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In the wake of the racially motivated shootings at a church in Charleston, South Carolina, last week, a picture of the gunman holding a Confederate flag (Confederate battle flag, technically) gave new momentum to a long-standing debate: Should the Confederate flag be flown over government buildings? Is it a symbol of Southern heritage (white Southern heritage, to be sure) or a symbol of attitudes that denied and would still like to deny basic civil rights to a large portion of America’s population?

The tragedy in the Charleston church led many political leaders who had remained silent or defended flying the flag over government buildings to come out in favor of removing it from those buildings. For a brief moment, it appeared two sides would come together to finally agree on a point over which they had been disagreeing for years, bringing unity as a result of an act of hate.

Then came what many are calling an overreaction. Not only should the flag be removed from government buildings, monuments to the Confederacy and its political and military leaders should be torn down as well. Next, major retailers like Amazon, Walmart and Sears announced they would no long carry any item with the Confederate flag on it, even as sales of the flag and merchandise displaying it was soaring as much as 5,000 per cent, according to a New York Times article.

No longer will eBay allow items that depict the controversial flag to be sold and, in perhaps the most surprising move, Apple yanked all games from their App Store if they depicted the Confederate flag in any way—which meant virtually all Civil War games disappeared since the flag is often used to denote locations of Confederate troops on the battlefield. (Apple’s official statement says in part, “we have removed apps from the App Store that use the Confederate flag in offensive or mean-spirited ways, which is in violation of our guidelines.”) This is a hard blow to smaller, independent companies that create Civil War–themed games for play on computers and iPads and other mobile devices. It also raises the question: will Amazon and other book retailers demand that any book with the Confederate flag on its cover must be re-issued with a new cover? For independent publishers and self-published authors, that could be a significant expense. And for that matter can history-themed magazines like our own America’s Civil War and Civil War Times run images on their covers that show the battle flag without running the risk of being banned from stores?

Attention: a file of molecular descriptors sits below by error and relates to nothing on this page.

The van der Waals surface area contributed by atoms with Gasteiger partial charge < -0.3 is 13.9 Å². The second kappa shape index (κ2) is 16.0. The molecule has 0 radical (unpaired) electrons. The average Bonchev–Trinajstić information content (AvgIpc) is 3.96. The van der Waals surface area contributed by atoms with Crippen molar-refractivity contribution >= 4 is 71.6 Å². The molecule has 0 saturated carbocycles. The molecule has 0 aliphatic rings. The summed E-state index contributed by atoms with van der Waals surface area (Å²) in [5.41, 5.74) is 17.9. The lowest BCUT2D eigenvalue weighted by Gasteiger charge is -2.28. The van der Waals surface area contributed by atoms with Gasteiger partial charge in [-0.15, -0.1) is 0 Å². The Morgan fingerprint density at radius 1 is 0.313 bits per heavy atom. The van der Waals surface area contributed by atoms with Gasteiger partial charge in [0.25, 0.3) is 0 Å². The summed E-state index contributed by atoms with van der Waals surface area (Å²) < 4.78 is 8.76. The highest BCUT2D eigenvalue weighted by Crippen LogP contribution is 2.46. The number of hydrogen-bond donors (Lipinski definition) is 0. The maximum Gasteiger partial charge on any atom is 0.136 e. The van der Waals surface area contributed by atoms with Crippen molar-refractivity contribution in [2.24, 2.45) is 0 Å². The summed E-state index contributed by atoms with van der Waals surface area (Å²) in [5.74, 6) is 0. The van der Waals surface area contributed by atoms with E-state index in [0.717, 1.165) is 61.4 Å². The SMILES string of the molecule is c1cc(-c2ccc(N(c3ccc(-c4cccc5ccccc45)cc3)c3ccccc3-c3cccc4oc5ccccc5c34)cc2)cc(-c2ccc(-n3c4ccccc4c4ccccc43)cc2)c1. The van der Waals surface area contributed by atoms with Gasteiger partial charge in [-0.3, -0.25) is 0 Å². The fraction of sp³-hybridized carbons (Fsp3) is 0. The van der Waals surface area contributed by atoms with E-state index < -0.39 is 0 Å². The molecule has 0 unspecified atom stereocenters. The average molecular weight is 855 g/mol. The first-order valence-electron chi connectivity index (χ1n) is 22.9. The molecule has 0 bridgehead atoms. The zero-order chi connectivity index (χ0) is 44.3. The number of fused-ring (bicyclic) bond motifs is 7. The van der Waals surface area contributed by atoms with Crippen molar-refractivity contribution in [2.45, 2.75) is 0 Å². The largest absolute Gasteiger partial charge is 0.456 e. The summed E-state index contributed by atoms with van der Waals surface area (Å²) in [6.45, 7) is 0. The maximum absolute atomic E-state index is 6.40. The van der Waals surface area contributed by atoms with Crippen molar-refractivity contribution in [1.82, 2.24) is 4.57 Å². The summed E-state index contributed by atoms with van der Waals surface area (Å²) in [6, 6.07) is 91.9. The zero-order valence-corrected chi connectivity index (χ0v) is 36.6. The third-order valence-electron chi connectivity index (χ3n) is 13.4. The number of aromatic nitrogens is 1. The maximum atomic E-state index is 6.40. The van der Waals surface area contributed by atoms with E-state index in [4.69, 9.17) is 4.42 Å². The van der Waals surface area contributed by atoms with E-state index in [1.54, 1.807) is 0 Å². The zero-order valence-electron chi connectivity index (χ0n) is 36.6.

So what is your opinion? Is this overreaction or an action that is long overdue? Should gift shops at historic sites like Stonewall Jackson‘s Boyhood Homesite at Jackson’s Mill, West Virginia, or the Old Courthouse in Vicksburg, Mississippi, not carry items with the controversial flag on it? Tell us in the comments below if you think any and all depictions of the Confederate flag should be banned from the marketplace and from public display or if there is a middle ground in which the symbol is appropriate for use.

(As this article was being written, Touch Arcade stated “Apple has been clarifying their Confederate flag policy with developers who have had their games removed and is working with them to reinstate the games.” A check of the App Store shows the games Ultimate General from Game Labs  and Civil War 1863 (Hunted Cow/HexWar Games on the site; HexWar’s Bull Run 1861 is not shown, although its scenes use the first Confederate national flag because the battle flag did not exist until after that battle.